Bill Gates aims for a Cleaner Planetby Yash Saboo February 5 2018, 5:12 pm Estimated Reading Time: 3 mins, 27 secs
Bill Gates is a name that you will come across quite often when it comes to philanthropy and saving the planet. Thanks to Bill Gates' funding, there's a simple yet revolutionary idea which includes decarbonizing the global economy by extracting global-warming carbon dioxide (CO2) straight from the air, using arrays of giant fans and patented chemical whizzery; and then use the gas to make clean, carbon-neutral synthetic diesel and petrol to drive the world’s ships, planes, and trucks.
Carbon Engineering, a company set up in 2009 by leading geoengineer, a renowned physicist David Keith, with money from Bill Gates and Norman Murray Edwards, has constructed a prototype plant, installed large fans, and has been extracting around one tonne of pure CO2 every day for a year. At present, it is released back into the air. They want the combination of direct air capture (DAC), water electrolysis and fuels synthesis used to produce liquid hydrocarbon fuels can be made to work on a global scale.
Source : Fast Company
Carbon Engineering (CE) has passed another milestone. Working with California energy company Greyrock, it has now begun directly synthesizing a mixture of petrol and diesel, using only CO2 captured from the air and hydrogen split from water with clean electricity – a process they call Air to Fuels (A2F).
“A2F is a potentially game-changing technology, which if successfully scaled up will allow us to harness cheap, intermittent renewable electricity to drive the synthesis of liquid fuels that are compatible with modern infrastructure and engines,” says Geoff Holmes of CE. “This offers an alternative to biofuels and a complement to electric vehicles in the effort to displace fossil fuels from transportation.”
“A2F is the future,” says Holmes, “because it needs 100 times less land and water than biofuels, and can be scaled up and sited anywhere. But for it to work, it will have to reduce costs to little more than it costs to extract oil today, and – even trickier – persuade countries to set a global carbon price.”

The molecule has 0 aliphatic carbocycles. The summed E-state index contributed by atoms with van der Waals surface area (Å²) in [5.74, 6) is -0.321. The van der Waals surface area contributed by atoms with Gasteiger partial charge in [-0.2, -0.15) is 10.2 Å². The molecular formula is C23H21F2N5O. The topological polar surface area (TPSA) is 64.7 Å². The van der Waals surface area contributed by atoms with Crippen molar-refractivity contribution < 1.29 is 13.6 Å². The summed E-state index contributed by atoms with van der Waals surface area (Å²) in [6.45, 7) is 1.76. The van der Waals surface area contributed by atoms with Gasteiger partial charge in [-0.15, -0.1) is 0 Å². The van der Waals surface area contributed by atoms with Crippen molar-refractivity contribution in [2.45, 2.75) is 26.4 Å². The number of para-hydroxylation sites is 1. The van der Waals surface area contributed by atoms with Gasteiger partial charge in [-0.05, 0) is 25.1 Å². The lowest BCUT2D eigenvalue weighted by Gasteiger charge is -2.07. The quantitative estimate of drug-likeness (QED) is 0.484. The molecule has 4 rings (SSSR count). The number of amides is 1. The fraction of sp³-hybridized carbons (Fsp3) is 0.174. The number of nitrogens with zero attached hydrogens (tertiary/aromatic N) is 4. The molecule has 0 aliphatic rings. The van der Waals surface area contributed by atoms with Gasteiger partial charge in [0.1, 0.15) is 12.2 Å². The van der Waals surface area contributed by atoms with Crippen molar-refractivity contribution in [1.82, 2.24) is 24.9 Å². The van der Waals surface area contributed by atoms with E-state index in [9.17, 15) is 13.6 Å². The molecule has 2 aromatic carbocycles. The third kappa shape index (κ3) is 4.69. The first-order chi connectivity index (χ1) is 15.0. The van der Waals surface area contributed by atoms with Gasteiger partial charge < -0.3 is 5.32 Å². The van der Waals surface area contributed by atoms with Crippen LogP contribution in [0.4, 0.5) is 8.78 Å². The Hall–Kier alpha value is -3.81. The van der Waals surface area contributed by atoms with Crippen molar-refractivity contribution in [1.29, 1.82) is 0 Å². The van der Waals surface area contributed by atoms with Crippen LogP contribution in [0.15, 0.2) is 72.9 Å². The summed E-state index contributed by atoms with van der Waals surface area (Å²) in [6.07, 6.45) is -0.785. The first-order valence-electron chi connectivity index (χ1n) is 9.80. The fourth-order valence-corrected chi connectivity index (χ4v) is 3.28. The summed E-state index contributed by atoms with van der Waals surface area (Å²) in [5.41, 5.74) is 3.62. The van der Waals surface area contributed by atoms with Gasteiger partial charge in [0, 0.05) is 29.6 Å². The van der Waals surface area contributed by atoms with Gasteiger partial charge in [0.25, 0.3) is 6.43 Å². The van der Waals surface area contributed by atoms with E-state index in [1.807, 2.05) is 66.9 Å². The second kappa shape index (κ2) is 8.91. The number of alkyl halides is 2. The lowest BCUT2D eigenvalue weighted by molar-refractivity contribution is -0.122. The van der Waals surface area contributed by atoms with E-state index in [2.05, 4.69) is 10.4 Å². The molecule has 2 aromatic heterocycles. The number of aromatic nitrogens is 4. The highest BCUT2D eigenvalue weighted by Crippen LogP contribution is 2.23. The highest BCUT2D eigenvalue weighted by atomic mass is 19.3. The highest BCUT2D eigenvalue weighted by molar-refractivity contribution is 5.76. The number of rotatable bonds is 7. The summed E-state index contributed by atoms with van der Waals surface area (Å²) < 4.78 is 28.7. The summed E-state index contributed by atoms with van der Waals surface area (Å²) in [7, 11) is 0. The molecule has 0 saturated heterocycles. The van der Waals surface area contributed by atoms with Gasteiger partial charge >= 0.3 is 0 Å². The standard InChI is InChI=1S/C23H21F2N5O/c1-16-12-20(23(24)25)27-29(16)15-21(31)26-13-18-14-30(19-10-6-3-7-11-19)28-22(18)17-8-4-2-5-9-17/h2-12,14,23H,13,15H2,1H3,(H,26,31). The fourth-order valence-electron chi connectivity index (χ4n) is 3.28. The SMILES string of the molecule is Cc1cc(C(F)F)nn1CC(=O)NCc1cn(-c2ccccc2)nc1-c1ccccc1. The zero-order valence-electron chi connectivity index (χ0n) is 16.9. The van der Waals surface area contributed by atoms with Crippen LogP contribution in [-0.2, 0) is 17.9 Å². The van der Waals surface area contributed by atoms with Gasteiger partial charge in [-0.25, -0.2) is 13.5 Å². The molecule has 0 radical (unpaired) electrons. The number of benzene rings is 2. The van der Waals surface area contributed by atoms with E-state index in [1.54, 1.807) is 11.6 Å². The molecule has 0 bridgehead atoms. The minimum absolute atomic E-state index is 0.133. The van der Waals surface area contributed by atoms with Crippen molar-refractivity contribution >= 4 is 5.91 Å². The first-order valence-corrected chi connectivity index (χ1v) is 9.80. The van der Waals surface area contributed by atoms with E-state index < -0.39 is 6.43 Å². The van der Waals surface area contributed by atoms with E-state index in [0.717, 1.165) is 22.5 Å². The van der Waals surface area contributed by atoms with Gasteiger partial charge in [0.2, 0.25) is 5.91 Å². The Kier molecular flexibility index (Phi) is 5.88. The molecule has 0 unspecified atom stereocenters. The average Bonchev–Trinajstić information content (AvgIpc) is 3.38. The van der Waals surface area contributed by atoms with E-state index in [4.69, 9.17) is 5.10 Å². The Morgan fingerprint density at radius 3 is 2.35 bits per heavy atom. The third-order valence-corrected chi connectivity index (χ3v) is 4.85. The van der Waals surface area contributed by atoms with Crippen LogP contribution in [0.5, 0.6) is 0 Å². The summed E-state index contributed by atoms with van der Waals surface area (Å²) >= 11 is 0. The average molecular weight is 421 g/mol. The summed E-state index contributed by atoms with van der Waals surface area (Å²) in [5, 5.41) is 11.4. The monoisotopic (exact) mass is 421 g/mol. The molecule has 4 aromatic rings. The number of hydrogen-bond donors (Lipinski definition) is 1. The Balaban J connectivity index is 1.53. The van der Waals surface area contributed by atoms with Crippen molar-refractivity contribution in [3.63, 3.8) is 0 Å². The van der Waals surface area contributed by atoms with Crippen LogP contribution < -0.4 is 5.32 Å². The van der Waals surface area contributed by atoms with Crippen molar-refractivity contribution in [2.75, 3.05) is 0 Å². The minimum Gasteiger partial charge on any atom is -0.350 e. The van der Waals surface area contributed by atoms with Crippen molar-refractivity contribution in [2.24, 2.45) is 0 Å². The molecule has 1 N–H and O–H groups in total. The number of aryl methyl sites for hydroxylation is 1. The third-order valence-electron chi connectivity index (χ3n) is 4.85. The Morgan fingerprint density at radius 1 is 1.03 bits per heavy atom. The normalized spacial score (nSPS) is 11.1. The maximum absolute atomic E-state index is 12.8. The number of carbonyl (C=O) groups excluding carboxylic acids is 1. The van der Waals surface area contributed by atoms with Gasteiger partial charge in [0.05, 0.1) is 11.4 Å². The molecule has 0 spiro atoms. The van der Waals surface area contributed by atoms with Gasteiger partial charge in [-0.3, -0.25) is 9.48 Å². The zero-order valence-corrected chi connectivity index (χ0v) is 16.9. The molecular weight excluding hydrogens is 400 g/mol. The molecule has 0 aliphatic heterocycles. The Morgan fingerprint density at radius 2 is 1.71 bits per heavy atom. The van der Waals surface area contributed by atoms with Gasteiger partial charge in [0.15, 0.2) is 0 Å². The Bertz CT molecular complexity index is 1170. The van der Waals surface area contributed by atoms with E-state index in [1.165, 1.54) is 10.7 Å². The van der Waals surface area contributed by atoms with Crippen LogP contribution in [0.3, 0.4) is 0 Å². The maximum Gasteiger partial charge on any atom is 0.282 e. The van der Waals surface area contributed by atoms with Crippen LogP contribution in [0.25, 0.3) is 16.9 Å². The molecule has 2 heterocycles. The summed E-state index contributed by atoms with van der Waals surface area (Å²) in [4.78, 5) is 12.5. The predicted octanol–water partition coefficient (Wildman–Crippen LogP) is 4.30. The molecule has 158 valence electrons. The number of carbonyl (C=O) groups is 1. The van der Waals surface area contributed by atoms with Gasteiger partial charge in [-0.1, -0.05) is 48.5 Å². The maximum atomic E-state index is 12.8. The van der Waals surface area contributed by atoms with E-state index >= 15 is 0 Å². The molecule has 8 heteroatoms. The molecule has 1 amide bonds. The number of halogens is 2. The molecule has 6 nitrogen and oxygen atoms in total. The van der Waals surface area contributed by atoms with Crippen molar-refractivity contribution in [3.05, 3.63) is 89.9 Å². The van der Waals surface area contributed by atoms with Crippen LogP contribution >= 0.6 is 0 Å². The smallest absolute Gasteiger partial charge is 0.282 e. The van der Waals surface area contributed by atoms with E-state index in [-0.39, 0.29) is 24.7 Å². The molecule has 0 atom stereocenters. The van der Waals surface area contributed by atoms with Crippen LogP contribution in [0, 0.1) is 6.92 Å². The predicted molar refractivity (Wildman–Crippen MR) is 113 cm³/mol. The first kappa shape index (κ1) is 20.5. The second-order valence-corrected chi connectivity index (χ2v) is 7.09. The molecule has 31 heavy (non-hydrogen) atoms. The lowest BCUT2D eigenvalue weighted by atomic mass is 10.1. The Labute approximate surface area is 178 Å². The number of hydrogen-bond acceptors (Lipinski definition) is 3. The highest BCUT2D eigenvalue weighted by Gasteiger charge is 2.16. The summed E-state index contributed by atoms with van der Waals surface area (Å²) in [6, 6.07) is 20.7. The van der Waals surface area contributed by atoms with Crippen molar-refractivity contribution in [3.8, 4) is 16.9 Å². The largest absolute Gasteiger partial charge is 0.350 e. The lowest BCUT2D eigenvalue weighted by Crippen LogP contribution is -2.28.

Source : The Big Raise
The next step for them is to raise money, level up the process and commercialize it. They plan on doing this using low-carbon electricity like solar PV (photovoltaics). Meanwhile, the UK Carbon Capture and Storage Research Centre (UKCCSRC) is experimenting with other ways to produce negative emissions.
UKCCSRC is Britain’s official foray into carbon capture and storage (CCS). CCS is essentially a three-stage technology where CO2 is captured from large human-made CO2 emission sources, transported via a network of pipelines and stored in deep subsurface geological formations. The capture process can potentially remove 90% of the CO2 generated from fossil-fuelled (coal, oil and gas) electricity generation and industrial processes (such as steel and concrete manufacture) - based on the most recent estimates of CO2 emissions from fuel combustion (31 Gt in 2011) this would represent a mass of CO2 into the thousands of millions of tons.
This alone will not be enough. To avoid runaway climate change, emissions must then become “net negative”, with more carbon being removed than emitted. Many countries, including the UK, assume that negative emissions will be deployed on a large scale. But only a handful of CCS and pilot negative-emission plants are running anywhere in the world, and debate still rages over which, if any, technologies should be employed.
While scientists strongly believe in this tech, critics say that these technologies are unfeasible. "Not using the fossil fuel and not producing the emissions in the first place would be much cleverer than having to find end-of-pipe solutions," say Professor Kevin Anderson, deputy director of the Tyndall Centre for Climate Change Research, and Glen Peters, research director at the Centre for International Climate Research (Cicero) in Norway.
In a recent article in the journal Science, the two climate scientists said they were not opposed to research on negative emission technologies, but thought the world should proceed on the premise that they will not work at scale. Not to do so, they said, would be a “moral hazard par excellence”.